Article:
Sound and Fury
So I left my voice recorder and went back out to the hall. Some of those millennial youths I've been hearing so much about were selling shirts with “Yes Art Now” on the front. I'd had the vague idea of putting one on and rolling down the aisles like I was at an old Pentecostal revival. They were out of my size. Some angry looking activist-types walked by and shouted, “Don't put your fucking signs over ours!”
“Wait. What?” said Dan Majewski. He was young, idealistic and popping with irritation toward the people inside. I yanked him aside and asked what the deal was. “We're a tactical grass-roots group that's sick of the negativity and wants to add some positivity and rationality into the conversation. The foundation of our group is fact-based optimism.”
What I learned from Mr. Majewski is that the narrative being spun by local media (myself included)—of an angry town completely against the city's transit plan—wasn't taking into account that we were only hearing from the same 50 people who kept showing up at the meetings and not the entire city populace.
Not surprising, considering all the excitement we’ve had over the last few weeks. At an earlier meeting I had attended held in the African American Pavilion of Expo New Mexico last week, an elderly woman stood up at the front of the room, turned away from the speaker, and delivered her printed “question” to the crowd. “This is a car town. You drive around and you see one person per car.” I tuned the rest out and imagined her mother as a little girl, sitting in a meeting similar to this one, listening to some old bastard call Albuquerque a “horse town.”
I knew we were in trouble when the crowd cheered, as if being a car town is something to be proud of in an era of carbon footprints and holes in the ozone layer. Meanwhile, zipping in and out and between us, shaking hands and exchanging pleasantries was a bull of a woman wearing glasses with short-cropped gray hair. I'd seen her at every one of these meetings, stomping around, making sure everyone saw her. Every once in a while she would lift her head to shout an angry slogan with fresh violence etched on her face before going back to smiling and saying hello to everybody. She charged over to me, eyes conspicuously gliding over to my audio recorder. To dissuade her approach, I scrunched up my face to show how intently I was listening to the speaker and locked my eyes forward. It didn't work, and her hand was in my face a second later. “Hi. How are you doing?”
I wrestled up a look of annoyed incredulity. “What? No. I'm fine.” When it was clear I wasn't interested, she shambled off in search of other media attention, pausing to issue meaningless barks when key phrases broke through the discussion.
The only ART supporter, a young guy in the back—one of those naive millennials possibly—stood up and said, “I am one hundred percent behind this project.” The crowd mumbled dissent. Arms crossed over chests. Heads shook. Mouths pursed in distaste or chuckled bitterly. “I know it has some flaws. But you can't throw out the baby with the bathwater.”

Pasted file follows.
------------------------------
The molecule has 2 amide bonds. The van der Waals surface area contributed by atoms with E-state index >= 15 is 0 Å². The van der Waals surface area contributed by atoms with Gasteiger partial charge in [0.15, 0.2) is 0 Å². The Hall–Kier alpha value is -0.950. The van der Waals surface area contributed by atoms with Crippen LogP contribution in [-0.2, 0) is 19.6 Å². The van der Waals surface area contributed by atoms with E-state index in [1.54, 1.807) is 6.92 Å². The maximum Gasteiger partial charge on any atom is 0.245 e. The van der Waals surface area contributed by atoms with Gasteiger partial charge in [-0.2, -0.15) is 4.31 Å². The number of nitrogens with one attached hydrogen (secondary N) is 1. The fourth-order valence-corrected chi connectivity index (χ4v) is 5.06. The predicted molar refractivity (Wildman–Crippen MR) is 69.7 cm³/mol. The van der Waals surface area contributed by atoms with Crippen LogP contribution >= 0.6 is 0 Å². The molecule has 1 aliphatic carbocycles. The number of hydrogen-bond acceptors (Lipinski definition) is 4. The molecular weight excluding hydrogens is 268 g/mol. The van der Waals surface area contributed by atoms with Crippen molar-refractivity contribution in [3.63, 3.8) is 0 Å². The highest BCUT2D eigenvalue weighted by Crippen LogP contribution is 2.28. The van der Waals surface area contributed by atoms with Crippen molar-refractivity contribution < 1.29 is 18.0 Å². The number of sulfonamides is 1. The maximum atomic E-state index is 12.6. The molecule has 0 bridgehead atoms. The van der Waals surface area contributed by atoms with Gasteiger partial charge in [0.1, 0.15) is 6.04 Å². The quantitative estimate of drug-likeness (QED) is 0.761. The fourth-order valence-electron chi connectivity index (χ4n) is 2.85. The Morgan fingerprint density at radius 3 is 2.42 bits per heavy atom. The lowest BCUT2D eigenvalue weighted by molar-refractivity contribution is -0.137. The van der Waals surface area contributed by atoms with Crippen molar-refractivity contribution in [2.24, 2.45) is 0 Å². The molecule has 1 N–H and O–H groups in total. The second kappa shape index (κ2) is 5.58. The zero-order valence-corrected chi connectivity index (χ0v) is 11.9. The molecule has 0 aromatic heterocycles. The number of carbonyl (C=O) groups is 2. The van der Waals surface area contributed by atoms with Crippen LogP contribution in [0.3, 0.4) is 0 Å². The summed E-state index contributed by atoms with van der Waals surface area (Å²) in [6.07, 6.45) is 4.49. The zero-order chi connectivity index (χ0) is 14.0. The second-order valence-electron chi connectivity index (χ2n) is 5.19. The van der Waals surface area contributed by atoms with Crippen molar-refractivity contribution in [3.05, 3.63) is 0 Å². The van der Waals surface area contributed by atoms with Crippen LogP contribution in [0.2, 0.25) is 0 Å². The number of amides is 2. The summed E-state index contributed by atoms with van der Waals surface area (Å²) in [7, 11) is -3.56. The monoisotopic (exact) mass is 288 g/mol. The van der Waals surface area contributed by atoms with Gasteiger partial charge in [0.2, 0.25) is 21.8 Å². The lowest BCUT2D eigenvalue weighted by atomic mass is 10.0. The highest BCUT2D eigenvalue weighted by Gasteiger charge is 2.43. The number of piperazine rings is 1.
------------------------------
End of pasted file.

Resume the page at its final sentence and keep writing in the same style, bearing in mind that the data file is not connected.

“Yes, you can! They do it here all the time!” Shouted the grizzled bull. Her compatriots whooped behind her, apparently unaware that her comment meant literally nothing. She was positively glowing.
But what are these people shouting about? Not real issues, like New Mexico's pedestrian fatality rate—one of the highest in the nation—which might get worse when people start exiting a bus in the middle of the road to cross busy Central. Not the diversion of the Housing and Neighborhood Economic Development Funds, millions of dollars ear-marked for development in low-income neighborhoods, into the transit coffer. It wasn't being used (probably because no one knew about it), so it got snatched up.
And what about an alternate route? I've heard Lomas suggested, which sounds okay to me. But at the March 3 meeting, Chief Operations Officer Michael Riordan blew the question off by saying, “We have a certain budget every year for every location,” or, We chose this route, because it was the route we chose.
These upstanding citizens would rather holler about how the city will almost definitely run into problems when they start ripping out the 85-year-old pipes that run beneath Central. (Meaning, I guess, that we should wait until they're 100 years old, or at least not our problem anymore.) Or how the water utility authority might have to repair the entire line, clocked in at somewhere between $4 and $30 million if you look at three-month-old reports that are still being repeated. According to Riordan, though, the authority has already made their assessment and determined that an overhaul was unnecessary. They don't foresee any change in rates.
So where are the supporters? A number showed up to voice their opinions at the big Kiva meeting, but in previous discussions they were hard to find. Oh, you'd hear about all the “millennials” and their misguided love of ART, but it was rare to see one take a step up to the mic.
And that's because most of them wouldn't be caught dead at a city meeting. The more I asked around, I began to realize that most of the people I spoke to between the ages of 18 and 30 were all for the transit plan, but no one wanted to spend their evenings amongst grumpy crowds and dudes in suits. Which doesn't surprise me in the least. Finding pro-ART sentiment is much easier on Twitter and Facebook, a universe that in many ways is much more real to these damn kids than the dusty, muggy confines of public gatherings.
Unfortunately, the City Council will vote on whether or not to accept the $69 million federal grant for the project on March 21, and this hijacking of public discussion by a group of enraged naysayers is giving them the impression that Albuquerque hates ART. Too bad no one knows any better.